Wil-Trans / Jim Palmer

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Reginald L.'s Comment
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My wife and I have been looking at both Wil Trans and Jim Palmer and are wondering if anyone is currently employed by or in training with either company and can give us some insight into either company. We are impressed with what we have read so far but would like some real world insight from anyone that is associated with or have dealt with either company.

Old School's Comment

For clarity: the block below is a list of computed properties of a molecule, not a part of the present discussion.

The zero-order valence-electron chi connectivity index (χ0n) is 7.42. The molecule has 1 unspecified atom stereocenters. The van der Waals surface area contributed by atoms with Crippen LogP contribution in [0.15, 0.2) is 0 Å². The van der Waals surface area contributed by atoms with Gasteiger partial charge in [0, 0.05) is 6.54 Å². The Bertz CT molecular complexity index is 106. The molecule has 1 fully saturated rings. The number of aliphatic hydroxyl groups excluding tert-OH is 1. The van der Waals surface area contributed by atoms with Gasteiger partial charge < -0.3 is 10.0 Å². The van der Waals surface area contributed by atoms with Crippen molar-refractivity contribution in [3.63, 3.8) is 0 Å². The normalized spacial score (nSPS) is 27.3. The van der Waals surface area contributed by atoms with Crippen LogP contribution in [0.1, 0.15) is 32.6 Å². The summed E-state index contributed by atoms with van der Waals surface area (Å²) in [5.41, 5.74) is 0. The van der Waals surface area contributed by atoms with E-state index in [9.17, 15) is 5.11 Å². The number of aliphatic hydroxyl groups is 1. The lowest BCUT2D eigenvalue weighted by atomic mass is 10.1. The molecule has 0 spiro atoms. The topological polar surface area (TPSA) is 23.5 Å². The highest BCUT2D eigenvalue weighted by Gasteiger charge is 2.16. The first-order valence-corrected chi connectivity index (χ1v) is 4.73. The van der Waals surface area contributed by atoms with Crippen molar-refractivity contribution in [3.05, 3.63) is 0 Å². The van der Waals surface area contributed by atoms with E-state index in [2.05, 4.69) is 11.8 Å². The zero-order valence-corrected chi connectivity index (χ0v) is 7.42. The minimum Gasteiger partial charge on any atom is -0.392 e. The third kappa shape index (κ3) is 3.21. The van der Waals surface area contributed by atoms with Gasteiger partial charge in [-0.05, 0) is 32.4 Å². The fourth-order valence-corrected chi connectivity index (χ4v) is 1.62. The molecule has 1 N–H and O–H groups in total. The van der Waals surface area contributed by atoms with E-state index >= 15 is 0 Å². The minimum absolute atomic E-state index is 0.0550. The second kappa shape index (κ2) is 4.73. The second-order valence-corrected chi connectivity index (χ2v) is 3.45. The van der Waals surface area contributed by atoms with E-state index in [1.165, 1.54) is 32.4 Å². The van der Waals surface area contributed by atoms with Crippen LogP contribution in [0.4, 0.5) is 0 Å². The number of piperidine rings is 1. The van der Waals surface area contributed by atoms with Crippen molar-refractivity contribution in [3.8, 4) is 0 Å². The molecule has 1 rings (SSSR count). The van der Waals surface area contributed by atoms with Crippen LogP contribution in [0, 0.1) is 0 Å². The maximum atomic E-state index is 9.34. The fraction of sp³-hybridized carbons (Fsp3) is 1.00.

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Reginald, since you guys are a little bit new to all this, I want to share with you my personal experience with getting started in trucking. I'm hoping you will find it both useful and helpful, because I have seen so many people like yourselves in here searching and looking for that secret little nugget of information that they think is going to lead them to the perfect company. They are certain that someone has some sort of secretive "inside information," or "personal experience" on various trucking companies that will help them make a really good start to this career. Typically people wear themselves out making all kinds of inquiry into this business, hoping they can make just the perfect decision on where to start. We've even had people in here making lengthy spread sheets comparing all kinds of data and information until they are just blue in the face, and then after all of that rigorous research, they jump into their career and still fall flat on their face once they actually get started at it. The one secret that you guys need to know, or "real world insight" that will help you make a really good start at this is simply that it is your "approach" to this career that will determine your success. Everyone goes into this thinking that it is their "assessment" of the various companies that is critical to making a good start, but you can analyze these companies to death and still not get anywhere at this career - there is no secretive or current inside information that anyone can provide you with that will even be close to helpful. Both Jim Palmer and Wil-Trans are very successful operations that are closely associated with Prime - they pull Prime's trailers, and haul Prime's freight. They are both top of the line trucking companies that any serious professional driver could do very well at. Yet there have been plenty of people start at both of them and fail badly.